Thank you Robin - I'm so pleased that there has already been such a positive response to the piece; I think that there is still a lack of knowledge around ASCs within the workplace, and this contributes to it being uncomfortable for both sides to discuss or accommodate the conditions in the workplace. Only by being much more open and understanding of non-neurotypical people will we start to make the most of their strengths, rather than focusing on their communication challenges.

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24th Aug 2016 11:27

"Different - not less".

Many thanks for raising the issues faced by autistic employees and spreading a little more awareness on the subject which received little traction from employers when faced with invisible disabilities and mental health matters.

More information about ASD can be found at www.autism.co.uk with further support, guidance and training for employers at http://www.autism.org.uk/professionals/employers.aspx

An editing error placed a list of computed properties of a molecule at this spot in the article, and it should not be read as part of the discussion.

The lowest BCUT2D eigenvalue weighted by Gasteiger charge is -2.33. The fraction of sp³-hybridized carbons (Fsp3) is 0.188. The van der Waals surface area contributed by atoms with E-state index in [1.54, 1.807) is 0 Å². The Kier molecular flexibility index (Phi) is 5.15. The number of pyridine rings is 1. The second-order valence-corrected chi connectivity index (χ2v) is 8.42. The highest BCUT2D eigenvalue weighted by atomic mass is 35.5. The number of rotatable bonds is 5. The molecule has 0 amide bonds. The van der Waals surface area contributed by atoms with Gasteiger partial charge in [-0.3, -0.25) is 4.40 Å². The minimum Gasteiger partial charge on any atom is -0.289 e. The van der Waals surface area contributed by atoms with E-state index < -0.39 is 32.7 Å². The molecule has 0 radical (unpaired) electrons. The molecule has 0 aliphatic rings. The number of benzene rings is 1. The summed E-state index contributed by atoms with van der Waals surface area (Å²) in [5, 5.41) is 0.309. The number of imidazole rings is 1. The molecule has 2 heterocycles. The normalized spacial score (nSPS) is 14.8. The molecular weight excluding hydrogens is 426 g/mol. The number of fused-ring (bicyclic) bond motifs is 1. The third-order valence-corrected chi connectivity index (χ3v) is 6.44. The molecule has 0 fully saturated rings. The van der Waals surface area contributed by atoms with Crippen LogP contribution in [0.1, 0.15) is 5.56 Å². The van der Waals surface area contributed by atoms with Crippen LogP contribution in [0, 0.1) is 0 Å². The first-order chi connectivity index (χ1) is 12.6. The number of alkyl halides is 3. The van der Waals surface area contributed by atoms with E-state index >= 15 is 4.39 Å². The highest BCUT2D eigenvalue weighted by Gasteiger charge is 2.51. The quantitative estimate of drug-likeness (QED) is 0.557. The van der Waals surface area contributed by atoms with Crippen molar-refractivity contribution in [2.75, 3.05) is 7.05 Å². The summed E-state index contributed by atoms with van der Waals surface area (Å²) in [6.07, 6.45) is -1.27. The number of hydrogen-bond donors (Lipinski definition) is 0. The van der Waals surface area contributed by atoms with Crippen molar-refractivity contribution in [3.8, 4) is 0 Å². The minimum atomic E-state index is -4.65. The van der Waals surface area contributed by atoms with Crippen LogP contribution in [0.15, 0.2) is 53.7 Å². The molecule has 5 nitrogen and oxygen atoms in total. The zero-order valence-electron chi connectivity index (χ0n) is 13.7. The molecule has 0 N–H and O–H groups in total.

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24th Aug 2016 12:02

this is a thoroughly excellent article- I have but 2 questions and they both relate to the questions posed at the end of the article:
1. Do you know approximately what proportion of your workforce may have AS? - why is the word "may" included in this question?
7. If someone does disclose their condition, what changes can you make to the working environments? - if an employee doesn't disclose their condition, how can an employer make any reasonable adjustments?
Rus Slater

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to russlater
24th Aug 2016 17:21

Many thanks Rus.. GLad you liked it. You're quite right to pick up the 'may' which I used because I know that there are many working people who wonder themselves if they are on the spectrum, usually following a child or friend's diagnosis.. Your second point is also a tricky one, arguably employers should not need anyone to disclose before having good work environments, without excessive noise , lights etc. I did find that sometimes even the tiniest changes , changing a light bulbs etc , are hard to make, especially in large organisations. IDeally the same principles would apply as when designing new buildings with ramps for wheelchair users, but I think there is a long way to go..

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to anne cockayne